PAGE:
5. This has changed how we do nature study. The boys love it!!! My 6th grader is always running and getting our copy of Handbook of Nature Study from the table(it doesn’t make it to the bookshelf now)and reads about everything he and his brothers find. Thanks for this wonderful resource. Belinda

  6. I’m back. Yippee! :-) I’ve really missed the challenges and hope to be faithful now.

    I know this would post would have went better with the dragonfly challenge, but I wanted to start with this week. And, maybe this’ll encourage others to just post about whatever they find… that they don’t have to stick “exactly” to the topic.

  7. We had fun with this, as always!

  8. Jamie at Rose Cottage had a link to this study at her blog, and I am so glad she did! This is wonderful! I am going to have to go through and print all of these studies off for our schooling.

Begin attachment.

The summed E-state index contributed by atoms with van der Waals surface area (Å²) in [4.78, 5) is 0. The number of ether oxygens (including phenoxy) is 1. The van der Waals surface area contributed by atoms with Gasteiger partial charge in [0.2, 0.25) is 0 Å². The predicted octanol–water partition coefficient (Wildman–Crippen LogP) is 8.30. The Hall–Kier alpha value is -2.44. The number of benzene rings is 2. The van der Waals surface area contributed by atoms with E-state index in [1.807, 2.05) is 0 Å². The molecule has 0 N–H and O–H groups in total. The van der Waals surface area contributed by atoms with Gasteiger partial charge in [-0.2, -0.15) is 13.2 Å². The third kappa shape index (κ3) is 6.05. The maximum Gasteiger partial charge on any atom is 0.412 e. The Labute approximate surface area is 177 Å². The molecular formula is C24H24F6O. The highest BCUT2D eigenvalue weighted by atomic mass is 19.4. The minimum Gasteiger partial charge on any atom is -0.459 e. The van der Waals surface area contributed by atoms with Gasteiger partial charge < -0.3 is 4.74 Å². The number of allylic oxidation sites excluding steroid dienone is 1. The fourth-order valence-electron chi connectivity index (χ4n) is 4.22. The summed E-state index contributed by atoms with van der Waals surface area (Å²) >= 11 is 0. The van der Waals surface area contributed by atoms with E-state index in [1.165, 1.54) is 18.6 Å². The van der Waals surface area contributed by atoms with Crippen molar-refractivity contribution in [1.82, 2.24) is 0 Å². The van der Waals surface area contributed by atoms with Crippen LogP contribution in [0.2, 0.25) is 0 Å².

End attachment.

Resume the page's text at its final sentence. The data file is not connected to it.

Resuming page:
Thank you for sharing these challenges with everyone! :)

  9. We spent a week staying in Volcanoes National Park on Hawaii. I put together some of the geology highlights from the trip (not to be confused with the birding or plants or the spiders one son kept finding).

  10. I too have just decided that getting out into nature is more important than following the specific challenge. Our track record for finding specific bugs is not very good! I prefer trees, they stay where they’re planted!!But we had a great scavenger hunt this week, it was fun.

  11. Back in the UK only one week and we have managed this as our first challenge here.

    Loads of fun for 3 generations on this one!

    P.s. My mom thinks what we are doing with your site is fantastic.


  12. Thank you for suggesting we skip ahead and try this challenge! We had a blast, and learned more information about aphids than I even knew existed. What neat little creatures. We didn’t see any today, but we’ll be sure to take note of them from now on :)

  13. We had a blast with a ladybug kit and plan to keep our eye out for aphids as autumn progresses!